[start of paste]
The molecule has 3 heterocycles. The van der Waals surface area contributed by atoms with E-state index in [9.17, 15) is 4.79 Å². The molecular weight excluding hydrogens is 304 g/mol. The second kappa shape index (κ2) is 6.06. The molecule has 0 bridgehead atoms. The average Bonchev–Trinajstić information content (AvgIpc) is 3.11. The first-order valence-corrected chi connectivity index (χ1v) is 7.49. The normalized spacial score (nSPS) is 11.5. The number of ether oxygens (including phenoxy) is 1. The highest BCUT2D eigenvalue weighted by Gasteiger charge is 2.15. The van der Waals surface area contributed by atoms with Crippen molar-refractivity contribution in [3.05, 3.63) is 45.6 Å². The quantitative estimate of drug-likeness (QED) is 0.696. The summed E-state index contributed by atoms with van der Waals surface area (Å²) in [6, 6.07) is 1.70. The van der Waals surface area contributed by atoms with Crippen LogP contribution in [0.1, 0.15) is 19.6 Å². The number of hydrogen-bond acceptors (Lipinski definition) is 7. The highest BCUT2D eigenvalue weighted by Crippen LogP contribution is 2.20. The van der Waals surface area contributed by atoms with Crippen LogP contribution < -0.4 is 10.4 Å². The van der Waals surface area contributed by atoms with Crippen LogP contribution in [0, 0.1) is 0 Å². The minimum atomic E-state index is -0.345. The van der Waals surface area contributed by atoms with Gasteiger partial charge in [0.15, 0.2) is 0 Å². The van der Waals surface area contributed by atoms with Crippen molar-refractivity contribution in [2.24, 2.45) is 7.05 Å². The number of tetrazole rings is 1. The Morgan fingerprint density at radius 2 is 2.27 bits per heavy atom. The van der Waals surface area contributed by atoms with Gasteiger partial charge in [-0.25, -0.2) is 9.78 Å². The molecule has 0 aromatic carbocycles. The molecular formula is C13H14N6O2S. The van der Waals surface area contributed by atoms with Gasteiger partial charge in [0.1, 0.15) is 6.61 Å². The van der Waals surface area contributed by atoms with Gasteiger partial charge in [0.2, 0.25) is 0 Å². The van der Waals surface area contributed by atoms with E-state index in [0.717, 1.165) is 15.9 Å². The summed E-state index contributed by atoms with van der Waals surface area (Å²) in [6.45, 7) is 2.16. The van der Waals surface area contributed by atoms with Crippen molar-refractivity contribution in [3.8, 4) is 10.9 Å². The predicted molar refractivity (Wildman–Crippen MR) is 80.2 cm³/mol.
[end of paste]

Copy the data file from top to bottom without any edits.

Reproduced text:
The molecule has 3 heterocycles. The van der Waals surface area contributed by atoms with E-state index in [9.17, 15) is 4.79 Å². The molecular weight excluding hydrogens is 304 g/mol. The second kappa shape index (κ2) is 6.06. The molecule has 0 bridgehead atoms. The average Bonchev–Trinajstić information content (AvgIpc) is 3.11. The first-order valence-corrected chi connectivity index (χ1v) is 7.49. The normalized spacial score (nSPS) is 11.5. The number of ether oxygens (including phenoxy) is 1. The highest BCUT2D eigenvalue weighted by Gasteiger charge is 2.15. The van der Waals surface area contributed by atoms with Crippen molar-refractivity contribution in [3.05, 3.63) is 45.6 Å². The quantitative estimate of drug-likeness (QED) is 0.696. The summed E-state index contributed by atoms with van der Waals surface area (Å²) in [6, 6.07) is 1.70. The van der Waals surface area contributed by atoms with Crippen LogP contribution in [0.1, 0.15) is 19.6 Å². The number of hydrogen-bond acceptors (Lipinski definition) is 7. The highest BCUT2D eigenvalue weighted by Crippen LogP contribution is 2.20. The van der Waals surface area contributed by atoms with Crippen LogP contribution < -0.4 is 10.4 Å². The van der Waals surface area contributed by atoms with Crippen LogP contribution in [0, 0.1) is 0 Å². The minimum atomic E-state index is -0.345. The van der Waals surface area contributed by atoms with Gasteiger partial charge in [0.15, 0.2) is 0 Å². The van der Waals surface area contributed by atoms with Crippen molar-refractivity contribution in [2.24, 2.45) is 7.05 Å². The number of tetrazole rings is 1. The Morgan fingerprint density at radius 2 is 2.27 bits per heavy atom. The van der Waals surface area contributed by atoms with Gasteiger partial charge in [-0.25, -0.2) is 9.78 Å². The molecule has 0 aromatic carbocycles. The molecular formula is C13H14N6O2S. The van der Waals surface area contributed by atoms with Gasteiger partial charge in [0.1, 0.15) is 6.61 Å². The van der Waals surface area contributed by atoms with Gasteiger partial charge in [0.2, 0.25) is 0 Å². The van der Waals surface area contributed by atoms with E-state index in [0.717, 1.165) is 15.9 Å². The summed E-state index contributed by atoms with van der Waals surface area (Å²) in [6.45, 7) is 2.16. The van der Waals surface area contributed by atoms with Crippen molar-refractivity contribution in [3.8, 4) is 10.9 Å². The predicted molar refractivity (Wildman–Crippen MR) is 80.2 cm³/mol.